I was once asked: “Why don’t you write a book called Ports I have known? It was a joke. From the questioner’s point of view, what could possibly be interesting about a port, let alone a lot of ports, why did I keep going on about ports, and what on earth was the difference between one port and another anyway?
Many people outside our industry truly don’t get it!
Setting aside family holiday trips by cross-Channel ferry, my first ‘official’ port visit took me to Grimsby and Immingham, in search of news and stories for a Lloyd’s List Humber special report
That was 25 years ago. Portsshipping and logistics – and all things connected – have been my passion ever since. I am proud to say that I work in the maritime sector, as well as being a journalist. 
Our industry is crucial to the day-to-day needs (and wants) of the entire population – and yet, the vast majority of the population understand little or nothing about it. 
Without ports, the supermarket shelves would be emptythe petrol pumps would run dryfactories would grind to a haltClothes, household goods, electronics, cars, sugar, wine, coffee, chemicals, fuels, components, raw materials … day after day, the supply chains keep flowing and ports keep providing the critical link in those chains.
From a freelance journalist’s point of view, the ports industry is a dream. have never, ever been short of a story. I’ve written my way through the opening of the Channel Tunnel, the end of Duty Free sales on ferries, the introduction of the ISPS Codethe arrival of the mega container ships, the construction, arrival and departure of Stena’s HSS fast ferries, the rapid development of offshore wind farms, the advance of digitalisation and the drive for greener, cleaner operations. Today, our ports are grappling with the challenges of Covid-19 and the looming prospect of a no-deal Brexit. As always, our ports are rising to the challenge.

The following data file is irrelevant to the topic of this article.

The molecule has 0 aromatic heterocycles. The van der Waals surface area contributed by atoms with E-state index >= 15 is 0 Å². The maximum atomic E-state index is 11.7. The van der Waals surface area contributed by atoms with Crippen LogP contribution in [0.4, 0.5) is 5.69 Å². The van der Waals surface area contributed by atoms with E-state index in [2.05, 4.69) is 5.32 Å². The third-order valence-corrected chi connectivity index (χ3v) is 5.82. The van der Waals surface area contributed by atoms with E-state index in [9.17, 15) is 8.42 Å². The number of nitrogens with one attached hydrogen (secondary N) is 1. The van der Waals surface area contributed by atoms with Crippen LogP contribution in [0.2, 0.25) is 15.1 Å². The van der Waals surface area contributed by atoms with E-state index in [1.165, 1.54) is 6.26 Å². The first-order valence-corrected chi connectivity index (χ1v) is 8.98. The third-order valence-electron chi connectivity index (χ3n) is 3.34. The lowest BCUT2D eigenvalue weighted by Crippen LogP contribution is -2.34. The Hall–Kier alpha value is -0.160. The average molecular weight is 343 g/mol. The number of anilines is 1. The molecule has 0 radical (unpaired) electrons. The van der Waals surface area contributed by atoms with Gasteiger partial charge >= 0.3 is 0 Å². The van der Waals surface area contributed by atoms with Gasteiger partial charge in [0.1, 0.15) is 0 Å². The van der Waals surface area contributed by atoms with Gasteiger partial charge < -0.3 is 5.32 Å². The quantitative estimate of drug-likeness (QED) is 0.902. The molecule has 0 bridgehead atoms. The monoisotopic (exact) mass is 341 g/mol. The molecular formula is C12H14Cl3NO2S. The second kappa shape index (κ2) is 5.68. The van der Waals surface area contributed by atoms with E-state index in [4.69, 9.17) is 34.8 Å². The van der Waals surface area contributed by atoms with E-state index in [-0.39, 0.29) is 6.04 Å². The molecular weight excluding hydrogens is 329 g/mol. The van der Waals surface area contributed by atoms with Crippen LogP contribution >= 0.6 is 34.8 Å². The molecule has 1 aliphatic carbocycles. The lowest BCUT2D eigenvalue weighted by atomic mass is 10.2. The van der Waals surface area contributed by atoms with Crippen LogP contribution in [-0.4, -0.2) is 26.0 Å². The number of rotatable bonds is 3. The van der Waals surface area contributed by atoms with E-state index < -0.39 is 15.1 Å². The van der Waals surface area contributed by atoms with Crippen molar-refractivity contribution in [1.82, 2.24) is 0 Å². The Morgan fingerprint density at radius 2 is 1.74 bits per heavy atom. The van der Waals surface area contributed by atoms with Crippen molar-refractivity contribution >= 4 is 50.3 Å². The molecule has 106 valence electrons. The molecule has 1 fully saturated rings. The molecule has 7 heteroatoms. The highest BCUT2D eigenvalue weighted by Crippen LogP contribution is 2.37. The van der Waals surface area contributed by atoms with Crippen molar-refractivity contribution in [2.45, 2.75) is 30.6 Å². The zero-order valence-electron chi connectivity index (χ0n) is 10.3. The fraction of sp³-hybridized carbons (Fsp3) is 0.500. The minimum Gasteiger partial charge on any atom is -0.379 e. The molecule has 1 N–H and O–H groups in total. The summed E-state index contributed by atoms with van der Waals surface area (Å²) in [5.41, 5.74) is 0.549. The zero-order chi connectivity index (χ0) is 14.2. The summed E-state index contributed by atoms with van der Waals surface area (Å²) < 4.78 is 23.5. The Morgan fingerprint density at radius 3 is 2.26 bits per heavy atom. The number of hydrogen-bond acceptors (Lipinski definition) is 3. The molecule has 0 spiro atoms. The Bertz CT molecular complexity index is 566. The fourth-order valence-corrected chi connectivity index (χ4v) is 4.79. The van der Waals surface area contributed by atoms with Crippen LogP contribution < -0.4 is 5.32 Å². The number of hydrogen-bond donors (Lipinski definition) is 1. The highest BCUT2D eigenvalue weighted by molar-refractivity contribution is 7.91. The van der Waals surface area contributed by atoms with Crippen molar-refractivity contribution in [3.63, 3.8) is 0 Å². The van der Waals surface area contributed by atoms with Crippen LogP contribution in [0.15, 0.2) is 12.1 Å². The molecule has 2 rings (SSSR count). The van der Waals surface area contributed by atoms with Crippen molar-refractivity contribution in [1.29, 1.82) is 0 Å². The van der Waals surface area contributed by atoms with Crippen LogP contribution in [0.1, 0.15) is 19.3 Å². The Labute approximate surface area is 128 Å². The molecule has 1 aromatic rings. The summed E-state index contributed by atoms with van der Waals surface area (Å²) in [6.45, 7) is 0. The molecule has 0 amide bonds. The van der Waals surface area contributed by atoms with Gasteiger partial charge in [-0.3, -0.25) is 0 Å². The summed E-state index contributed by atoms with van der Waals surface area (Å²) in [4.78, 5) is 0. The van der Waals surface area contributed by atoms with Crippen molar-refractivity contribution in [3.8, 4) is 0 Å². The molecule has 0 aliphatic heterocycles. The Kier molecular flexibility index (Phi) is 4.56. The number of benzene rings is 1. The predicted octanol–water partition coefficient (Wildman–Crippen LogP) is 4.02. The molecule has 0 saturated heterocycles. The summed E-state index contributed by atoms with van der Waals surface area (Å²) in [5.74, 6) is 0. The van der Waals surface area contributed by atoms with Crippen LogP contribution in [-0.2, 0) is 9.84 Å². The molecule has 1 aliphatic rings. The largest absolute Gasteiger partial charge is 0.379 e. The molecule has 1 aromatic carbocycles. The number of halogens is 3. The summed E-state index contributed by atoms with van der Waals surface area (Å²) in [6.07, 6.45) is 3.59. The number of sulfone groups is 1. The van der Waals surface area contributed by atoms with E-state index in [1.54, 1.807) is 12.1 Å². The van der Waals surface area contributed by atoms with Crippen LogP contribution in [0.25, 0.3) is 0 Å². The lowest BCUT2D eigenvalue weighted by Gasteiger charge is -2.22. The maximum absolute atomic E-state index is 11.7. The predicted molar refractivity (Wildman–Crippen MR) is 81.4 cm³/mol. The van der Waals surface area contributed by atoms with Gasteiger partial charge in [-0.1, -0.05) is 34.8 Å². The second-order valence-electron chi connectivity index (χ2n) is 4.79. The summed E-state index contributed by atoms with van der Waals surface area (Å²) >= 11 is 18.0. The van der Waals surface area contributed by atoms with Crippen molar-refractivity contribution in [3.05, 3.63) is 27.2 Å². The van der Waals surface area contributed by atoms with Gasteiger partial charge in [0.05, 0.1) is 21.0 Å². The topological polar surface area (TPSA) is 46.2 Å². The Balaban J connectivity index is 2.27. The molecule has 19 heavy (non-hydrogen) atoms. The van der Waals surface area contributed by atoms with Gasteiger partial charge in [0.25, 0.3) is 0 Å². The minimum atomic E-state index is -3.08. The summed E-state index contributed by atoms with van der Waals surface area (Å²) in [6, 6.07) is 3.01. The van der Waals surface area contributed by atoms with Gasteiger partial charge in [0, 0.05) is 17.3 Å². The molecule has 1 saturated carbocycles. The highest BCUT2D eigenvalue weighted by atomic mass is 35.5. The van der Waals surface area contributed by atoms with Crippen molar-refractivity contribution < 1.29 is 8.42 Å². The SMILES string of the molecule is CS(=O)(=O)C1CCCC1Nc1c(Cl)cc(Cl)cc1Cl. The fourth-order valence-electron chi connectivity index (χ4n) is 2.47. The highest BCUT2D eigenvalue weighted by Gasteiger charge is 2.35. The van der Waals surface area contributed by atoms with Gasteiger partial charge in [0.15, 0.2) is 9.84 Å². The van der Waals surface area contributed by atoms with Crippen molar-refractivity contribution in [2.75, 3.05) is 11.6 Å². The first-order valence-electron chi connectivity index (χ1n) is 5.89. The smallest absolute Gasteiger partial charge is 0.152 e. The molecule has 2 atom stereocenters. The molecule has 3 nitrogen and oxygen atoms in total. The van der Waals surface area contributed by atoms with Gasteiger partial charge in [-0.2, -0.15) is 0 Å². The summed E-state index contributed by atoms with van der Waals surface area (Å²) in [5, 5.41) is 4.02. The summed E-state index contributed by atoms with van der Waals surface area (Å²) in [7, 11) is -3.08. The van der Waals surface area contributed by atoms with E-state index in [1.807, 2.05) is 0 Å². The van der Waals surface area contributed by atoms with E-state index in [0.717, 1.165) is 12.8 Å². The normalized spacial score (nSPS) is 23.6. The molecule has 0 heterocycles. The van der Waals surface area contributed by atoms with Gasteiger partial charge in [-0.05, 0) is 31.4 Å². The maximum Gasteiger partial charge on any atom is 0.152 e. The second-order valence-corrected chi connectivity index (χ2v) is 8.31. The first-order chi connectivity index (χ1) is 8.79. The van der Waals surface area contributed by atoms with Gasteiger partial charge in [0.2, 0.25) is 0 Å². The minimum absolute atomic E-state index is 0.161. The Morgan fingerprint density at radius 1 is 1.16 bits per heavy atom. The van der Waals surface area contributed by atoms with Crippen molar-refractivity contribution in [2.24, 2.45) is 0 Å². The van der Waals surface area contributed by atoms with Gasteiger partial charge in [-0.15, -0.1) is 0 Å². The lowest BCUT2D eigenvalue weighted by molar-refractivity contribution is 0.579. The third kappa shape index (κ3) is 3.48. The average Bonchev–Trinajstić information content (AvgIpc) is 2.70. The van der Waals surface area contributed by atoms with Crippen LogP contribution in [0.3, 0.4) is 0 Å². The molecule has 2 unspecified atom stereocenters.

Among the titles I write for are Port Strategy, SeatradeMaritime and Seatrade Cruise ReviewHeavy Lift & Project Forwarding International, the Institute of Chartered Shipbrokers Shipping Network, The Mission to Seafarers The SeaBreakbulk magazine, IMarEST’sMarine Professional, Ship Management International, The Ship Supplier, Tankcontainer magazine and the Nautilus Telegraph.
I’ve worked with Compass for many years, researching and writing the editorial for handbooks in the UK and further afield – including, most recently, those for the Port of London Authority, Peterhead Port Authority, the Port of MelillaSaint Lucia Air and Sea Ports Authority (SLASPA), Point Lisas Industrial Port Development Corporation (PLIPDECO) and Gibraltar Port Authority
I have also co-written the UKPorts2020 publication, in cooperation with the British Ports Association and the UK Major Ports Group, and Maritime UK’s annual review– both fantastic excuses to talk, ask questions and report on our underappreciated maritime world.
Of course, different ports handle different cargo flows. But what also charms me is that every port has its own character, its own geographical quirks, its own history, its own challenges and its own plans. Each port also has its own unique set of knowledgeable, dedicated, resourceful people and it’s always a privilege to meet and learn from them.

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